Functional Food Friday! How to Make Dutch Oven Carnitas (Video)

Gavin from Authentic Human is back this week with another cooking from scratch video to show us how to make a Mexican favorite pork dish – Carnitas.

This week’s post is a little more fun than strictly functional. When you think Carnitas you probably think Mexican or Chipotle and you’d be right. Carnitas is pork that is characterized by a crispy exterior and moist, succulent meat. Carnitas translated from Spanish means ‘little’ or ‘small’ meats. This is because Carnitas is slow cooked until it is so tender it can be pulled apart into small pieces which are then roasted at a high heat to produce the crispy exterior.

Cooking Carnitas is really more of a technique than a particular recipe because there are so many variations and each is delicious. When it comes to pork the wisdom of  traditional methods of preparation are key to ensuring a healthy meal!  Every Mexican family will have their own ‘secret sauce’ or spice mix some use orange juice, some use milk – so what we’re going to show you is the basic technique and our favorite recipe but when you try it on your own don’t be afraid to add a bit of your own ‘flava’ to your Carnitas – yeah booyy!

The Basic Technique

The cut of meat: A well-marbled 3-10 lb pork shoulder also known as a Boston Butt ( … we like big Boston Butts and we cannot lie – you other brothers can deny … ;o)   Don’t trim the fat – this helps keep the meat moist and makes it delicioso!

Prepare the meat: Typically marinate in water with an acid medium (lime, lemon, vinegar), salt & spices, how long will depend on the size of your meat and whether you left it whole or cut it into strips. The longer the better – overnight is best.

Dry rub the meat: Generously cover the meat in your favorite blend of spices. We used cumin, coriander, paprika, chipotle and salt.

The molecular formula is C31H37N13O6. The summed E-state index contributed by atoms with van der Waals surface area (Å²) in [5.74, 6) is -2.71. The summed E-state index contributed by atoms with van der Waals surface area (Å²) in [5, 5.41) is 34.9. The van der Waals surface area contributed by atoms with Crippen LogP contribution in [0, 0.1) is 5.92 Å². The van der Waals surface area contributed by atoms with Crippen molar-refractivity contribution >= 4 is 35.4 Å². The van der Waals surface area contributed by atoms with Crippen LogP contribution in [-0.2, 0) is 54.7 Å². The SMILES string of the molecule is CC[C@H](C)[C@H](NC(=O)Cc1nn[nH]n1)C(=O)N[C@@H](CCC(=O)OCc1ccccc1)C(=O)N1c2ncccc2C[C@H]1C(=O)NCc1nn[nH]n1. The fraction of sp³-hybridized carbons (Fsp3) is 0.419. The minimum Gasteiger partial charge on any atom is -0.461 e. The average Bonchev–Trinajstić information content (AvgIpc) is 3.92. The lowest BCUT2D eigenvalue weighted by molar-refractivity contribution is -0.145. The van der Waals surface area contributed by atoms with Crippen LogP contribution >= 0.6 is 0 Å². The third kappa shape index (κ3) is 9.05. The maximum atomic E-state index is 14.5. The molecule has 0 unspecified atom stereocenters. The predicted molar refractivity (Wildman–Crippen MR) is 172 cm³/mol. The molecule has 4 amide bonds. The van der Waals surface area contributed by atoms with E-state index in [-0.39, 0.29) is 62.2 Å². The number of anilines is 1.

Sear the meat: Heat some olive oil in your Dutch oven and get a nice brown crust on each side of your shoulder. Add the onions and bay leaves around the sides and layer green chilis on top.

Braising liquid: Add enough liquid to almost cover the pork – more if you plan to cook it for longer – enough so it won’t try out before the fat renders and it starts cooking in fat instead of water. We used homemade chicken stock and added water. Beef or vegetable stock would work too.

Oven ready: Transfer to a preheated oven and cook for as long as you can. 4-6 hours at 250 to 275 degrees F or lower temperature for longer.

Pull the pork: Transfer the pork from the Dutch oven to a roasting pan and roughly pull the meat apart with two forks – 3-4 inch pieces are good. Don’t remove the fat – it is key to help crisp and caramelize the meat. Add some more salt and seasonings – we use Everyday Seasoning.

Grill briefly: Place under the grill in the oven at 450 degrees F for 10-15 until the outside of the meat is golden and crispy. When you take it out you can remove any large pieces of fat before your serve it up.

Serve it up: For the Paleo people and those who avoid grains like we do flour tortillas are out so we serve ours on Napa Cabbage leaves. You can also use corn tortillas or tacos. We usually serve our Carnitas with guacamole and chipotle mayo – but here again you can go with your own favorites like some lime and cilantro, chopped onion, green salsa, tomato salsa, refried beans and radishes.   Cailin, the littlest human at Authentic Human wanted hers on a gluten/wheat-free English muffin with some pan sauce drizzled over.

Try making some Carnitas this weekend – it really is very easy and so delicious. The deliciousness factor definitely exceeds the effort involved. Anyone you invite over will be very impressed with your culinary skills!

 

 

2017-01-18T20:27:20+00:00

2 Comments

  1. Denise June 6, 2012 at 12:48 pm - Reply

    Thank you for this recipe. I cannot wait to try it! I am curious as to why people on the Paleo diet do not eat grains? Grains have been a staple of diets of humans, always, even in Paleo times. Can you explain this more to me please?

  2. Denise June 6, 2012 at 12:52 pm - Reply

    Also how big of a pork should did you use?

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